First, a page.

Successful Therapautic Management of Ivermectin Toxicity in American Pitbull Terrier

Nabarka Chanda*

Corresponding Author

Nabarka Chanda, BVSc and AH

College of Veterinary and Animal Science, Udgir, Dt Latur, Maharashtra, India; Tel. 7001720068; E-mail:


Nabarka Chanda, BVSc and AH*

College of Veterinary and Animal Science, Udgir, Dt Latur, Maharashtra, India

Corresponding Author

Nabarka Chanda, BVSc and AH

College of Veterinary and Animal Science, Udgir, Dt Latur, Maharashtra, India; Tel. 7001720068; E-mail:

Article History

Received: March 18th, 2020; Revised: March 31st, 2020; Accepted: April 3rd, 2020; Published: April 18th, 2020; Retracted: October 31st, 2020

Cite this Article

Chanda N. Successful therapautic management of ivermectin toxicity in American pitbull terrier. [retracted]. Vet Med Open J. 2020; 5(1): 24-25. doi: 10.17140/VMOJ-5-144


© 2020 by Chanda N. This is an open-access article distributed under Creative Commons Attribution 4.0 International License (CC BY 4.0), which allows to copy, redistribute, remix, transform, and reproduce in any medium or format, even commercially, provided the original work is properly cited.



A 2-year-old American Pitbull Terrier bitch weighing 25 kg was presented to Teaching Veterinary Clinical complex at College of Veterinary and Animal Science, Udgir District, Latur, Maharashtra, India on 24/02/2020 with a history of convulsions, restlessness, severe howling, muscle tremors along with inappetance for 1-day and muscle weakness. On obtaining the history from owner it was found out that the owner had accidentally fed the bitch Hitex (Ivermectin) bolus of 80 mg.


The case had been presented with the information that the animal was accidentally fed Ivermectin bolus of 80 mg, and subsequently which led to the clinical manifestations. The recommended dosage of Ivermectin for dogs is 0.2 mg/kg of body weight. Thus the required dosage in this case was 5 mg, but the animal was given 80 mg, thus 75 mg was overdosed to the animal. Also the clinical signs like congested palpebral mucous membrane, dry mouth, convulsions along with supporting haemogram indicated that the bitch had developed toxemia due to Ivermectin overdosage. Thus the bitch was treated on lines of Ivermectin toxicity which is as discussed below and resulted in the uneventful recovery of the bitch with disappearance of clinical manifestations and normalization of the physiological parameters along with normal appetite and activeness in behaviour.1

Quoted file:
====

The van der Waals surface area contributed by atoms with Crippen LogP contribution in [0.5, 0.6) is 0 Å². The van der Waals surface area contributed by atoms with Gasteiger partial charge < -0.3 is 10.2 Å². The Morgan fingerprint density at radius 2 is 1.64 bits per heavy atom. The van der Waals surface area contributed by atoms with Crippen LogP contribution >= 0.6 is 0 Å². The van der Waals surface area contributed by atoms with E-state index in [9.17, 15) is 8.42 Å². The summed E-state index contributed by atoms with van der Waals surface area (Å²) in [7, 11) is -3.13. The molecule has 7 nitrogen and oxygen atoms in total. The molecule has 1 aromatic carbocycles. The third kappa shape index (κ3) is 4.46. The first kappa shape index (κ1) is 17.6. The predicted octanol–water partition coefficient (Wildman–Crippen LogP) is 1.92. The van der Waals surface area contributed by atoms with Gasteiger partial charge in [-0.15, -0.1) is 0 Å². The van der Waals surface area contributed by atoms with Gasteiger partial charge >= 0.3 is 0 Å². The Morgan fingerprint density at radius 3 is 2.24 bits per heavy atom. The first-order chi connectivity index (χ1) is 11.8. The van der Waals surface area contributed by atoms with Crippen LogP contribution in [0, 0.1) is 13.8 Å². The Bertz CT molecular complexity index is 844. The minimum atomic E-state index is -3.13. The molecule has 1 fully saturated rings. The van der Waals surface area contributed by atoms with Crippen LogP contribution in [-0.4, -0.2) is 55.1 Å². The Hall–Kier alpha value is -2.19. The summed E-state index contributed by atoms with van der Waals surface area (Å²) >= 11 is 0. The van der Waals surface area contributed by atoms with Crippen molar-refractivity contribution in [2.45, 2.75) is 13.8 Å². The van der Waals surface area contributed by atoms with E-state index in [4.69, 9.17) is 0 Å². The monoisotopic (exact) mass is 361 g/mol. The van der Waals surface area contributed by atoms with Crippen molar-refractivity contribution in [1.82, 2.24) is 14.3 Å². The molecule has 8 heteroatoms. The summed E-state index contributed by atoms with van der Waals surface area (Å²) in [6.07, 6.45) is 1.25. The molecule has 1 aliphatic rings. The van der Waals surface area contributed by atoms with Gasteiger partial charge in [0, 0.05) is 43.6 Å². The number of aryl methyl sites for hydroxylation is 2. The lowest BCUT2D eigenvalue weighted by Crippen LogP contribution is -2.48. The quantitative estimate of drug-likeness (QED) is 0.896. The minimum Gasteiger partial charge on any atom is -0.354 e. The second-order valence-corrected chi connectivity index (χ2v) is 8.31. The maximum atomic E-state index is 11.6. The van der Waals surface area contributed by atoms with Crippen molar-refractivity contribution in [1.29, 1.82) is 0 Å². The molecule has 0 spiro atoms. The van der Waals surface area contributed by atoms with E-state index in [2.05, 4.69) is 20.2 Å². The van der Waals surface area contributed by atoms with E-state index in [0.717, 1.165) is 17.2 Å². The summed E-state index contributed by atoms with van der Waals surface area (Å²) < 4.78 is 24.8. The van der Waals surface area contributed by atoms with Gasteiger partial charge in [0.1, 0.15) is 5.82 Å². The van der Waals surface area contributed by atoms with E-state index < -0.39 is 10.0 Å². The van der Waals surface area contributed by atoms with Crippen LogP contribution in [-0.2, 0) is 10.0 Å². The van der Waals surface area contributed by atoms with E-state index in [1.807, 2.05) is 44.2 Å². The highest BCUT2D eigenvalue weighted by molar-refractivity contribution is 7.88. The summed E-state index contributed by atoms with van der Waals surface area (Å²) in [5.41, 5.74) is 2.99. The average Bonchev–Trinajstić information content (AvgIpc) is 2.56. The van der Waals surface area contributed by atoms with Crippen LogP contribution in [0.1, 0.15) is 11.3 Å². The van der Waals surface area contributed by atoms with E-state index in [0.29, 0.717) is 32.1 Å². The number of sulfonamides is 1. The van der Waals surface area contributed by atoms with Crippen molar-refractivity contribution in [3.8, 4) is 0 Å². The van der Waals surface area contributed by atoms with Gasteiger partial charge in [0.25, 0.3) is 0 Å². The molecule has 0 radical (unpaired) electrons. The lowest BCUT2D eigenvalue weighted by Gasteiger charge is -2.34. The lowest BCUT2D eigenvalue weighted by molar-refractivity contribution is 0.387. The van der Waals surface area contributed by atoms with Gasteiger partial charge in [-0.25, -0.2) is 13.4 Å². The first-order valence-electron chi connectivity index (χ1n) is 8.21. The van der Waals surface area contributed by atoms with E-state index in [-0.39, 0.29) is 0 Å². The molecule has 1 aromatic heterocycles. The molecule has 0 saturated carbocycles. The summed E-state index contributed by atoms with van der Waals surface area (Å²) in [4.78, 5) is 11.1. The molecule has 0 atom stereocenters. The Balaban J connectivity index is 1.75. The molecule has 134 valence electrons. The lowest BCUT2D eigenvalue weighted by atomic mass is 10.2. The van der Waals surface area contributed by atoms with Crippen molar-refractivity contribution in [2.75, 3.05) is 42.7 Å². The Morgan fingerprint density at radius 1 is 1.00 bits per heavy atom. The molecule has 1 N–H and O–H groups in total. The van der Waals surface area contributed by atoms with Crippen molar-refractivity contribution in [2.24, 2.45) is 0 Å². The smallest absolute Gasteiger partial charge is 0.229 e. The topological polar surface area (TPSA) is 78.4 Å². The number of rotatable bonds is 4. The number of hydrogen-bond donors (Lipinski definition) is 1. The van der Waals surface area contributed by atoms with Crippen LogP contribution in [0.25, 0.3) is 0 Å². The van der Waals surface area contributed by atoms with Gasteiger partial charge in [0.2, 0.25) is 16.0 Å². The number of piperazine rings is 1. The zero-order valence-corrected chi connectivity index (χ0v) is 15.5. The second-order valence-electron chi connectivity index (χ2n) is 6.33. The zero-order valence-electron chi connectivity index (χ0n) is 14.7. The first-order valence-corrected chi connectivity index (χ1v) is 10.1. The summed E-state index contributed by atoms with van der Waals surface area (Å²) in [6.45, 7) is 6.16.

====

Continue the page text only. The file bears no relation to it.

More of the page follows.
Clinical Examination

The clinical examination revealed congested mucous membranes, heart rate (86 pm), respiration rate 44/minute and rectal temperature of 103 °F along with panting. The complete blood cell count examination revealed mild leukocytosis (Granulocytosis), along with haemo-concentration and mild dehydration indicative of toxemia.


Based on the history obtained from the owner and on the basis of complete blood count (CBC) examination, it was diagnosed that the bitch was suffering from Ivermectin toxicity which led to the above mentioned clinical manifestations.

Figure 1. (A) Before the Treatment (B and C) After the Recovery which Shows that the Animal is Quite Healthy (D) Haematology Report

Ivermectin Toxicity


Therefore the bitch was treated on the basis of above mentioned diagnosis with Neostigmine 1 ml administered subcutaneously which was repeated at an interval of 4 hrs. Also supportive therapy comprising of Isofluid acetate (2 ml) -M, DNS 500 ml slow IV(BID), RL 500 ml slow IV (BID), calcium sandoz 10 ml IV slow and vitamin-B complex 2 ml IM was administered for three-days.


Treatment with Antidote of Ivermectin along with supportive therapy resulted in the uneventful recovery of the bitch with resolution of signs of convulsions, howling, and muscle tremors along with normalization of urination, defecation and normal food and water intake. Thus a bitch suffering from Ivermectin toxicity was successfully treated with Neostigmine.


The approval of ethical committee was taken for conducting this study and followed all the animal ethics and welfare guidelines.

1. Rasool GE. Blood and Radiostats Veterinary Medicine. 10th ed. 2016.


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